Activist For Boston's Poor, Robert Coard, Dies At 82

This article is more than 12 years old.

Longtime Boston community activist Robert Coard has died at 82. Coard, who suffered from heart disease, only officially retired from his post as chief of Action for Boston Community Development on Sunday.

He had been with the anti-poverty agency for 45 years.

His successor, John Drew, said that under Coard's leadership, ABCD found housing, jobs, food and heat for countless Boston residents.

"He had ideas that the city could be better, that those who were left behind by the economy, by other means — because they were disadvantaged because of their race or color or creed — could all do better if they were given opportunity. That was his life's work," Drew said.

Coard was a native of Grenada who took a job as a planner with ABCD in 1964. Under his leadership, the group grew to have a staff of about 1,000 and a budget of $132 million.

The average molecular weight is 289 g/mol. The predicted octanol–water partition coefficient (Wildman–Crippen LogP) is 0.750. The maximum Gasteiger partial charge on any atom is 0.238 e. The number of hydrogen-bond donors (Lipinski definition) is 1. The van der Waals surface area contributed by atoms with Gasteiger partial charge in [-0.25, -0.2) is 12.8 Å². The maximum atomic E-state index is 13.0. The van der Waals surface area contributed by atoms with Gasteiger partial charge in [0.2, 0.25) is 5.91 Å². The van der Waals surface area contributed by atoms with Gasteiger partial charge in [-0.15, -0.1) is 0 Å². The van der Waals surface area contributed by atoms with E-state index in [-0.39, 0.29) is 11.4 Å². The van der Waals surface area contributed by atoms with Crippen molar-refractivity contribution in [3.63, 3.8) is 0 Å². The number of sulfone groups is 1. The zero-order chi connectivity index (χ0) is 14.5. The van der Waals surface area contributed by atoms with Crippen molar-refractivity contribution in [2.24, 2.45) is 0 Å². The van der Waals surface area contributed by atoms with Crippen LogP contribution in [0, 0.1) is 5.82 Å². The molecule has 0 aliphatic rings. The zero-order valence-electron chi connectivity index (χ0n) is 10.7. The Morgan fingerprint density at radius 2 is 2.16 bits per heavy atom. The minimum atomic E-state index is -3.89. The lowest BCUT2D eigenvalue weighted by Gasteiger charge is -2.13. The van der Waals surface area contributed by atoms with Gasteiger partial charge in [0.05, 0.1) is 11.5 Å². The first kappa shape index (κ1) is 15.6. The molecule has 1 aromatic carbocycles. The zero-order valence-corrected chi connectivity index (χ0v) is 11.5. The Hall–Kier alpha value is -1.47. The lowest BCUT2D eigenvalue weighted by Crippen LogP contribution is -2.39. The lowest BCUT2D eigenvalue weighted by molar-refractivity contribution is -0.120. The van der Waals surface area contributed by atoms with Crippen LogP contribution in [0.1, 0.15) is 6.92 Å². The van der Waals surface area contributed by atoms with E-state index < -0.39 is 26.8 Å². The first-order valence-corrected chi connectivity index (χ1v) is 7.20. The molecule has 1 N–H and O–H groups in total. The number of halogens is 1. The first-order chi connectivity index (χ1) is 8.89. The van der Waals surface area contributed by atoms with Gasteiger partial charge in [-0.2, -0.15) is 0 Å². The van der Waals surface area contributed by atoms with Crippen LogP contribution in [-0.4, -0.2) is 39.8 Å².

He is remembered as a force in the local community.

Patricia Landry was struggling on welfare when she got involved in Head Start, which eventually paid for her to complete her education. She is now the director of Native American Head Start in Jamaica Plain.

"I was depressed enough that I considered suicide," Landry said. "And the fact that I was able to go and volunteer in the Head Start program saved my life. And Bob, as a person, is a supporter of people like myself, people in my position."

Former Boston Mayor Ray Flynn said that Boston without Robert Coard is like the public garden without the swan boats.

This program aired on November 4, 2009. The audio for this program is not available.

Frannie Carr Toth Twitter Editor, Cognoscenti
Frannie Carr Toth is the editor of WBUR's opinion page, Cognoscenti.




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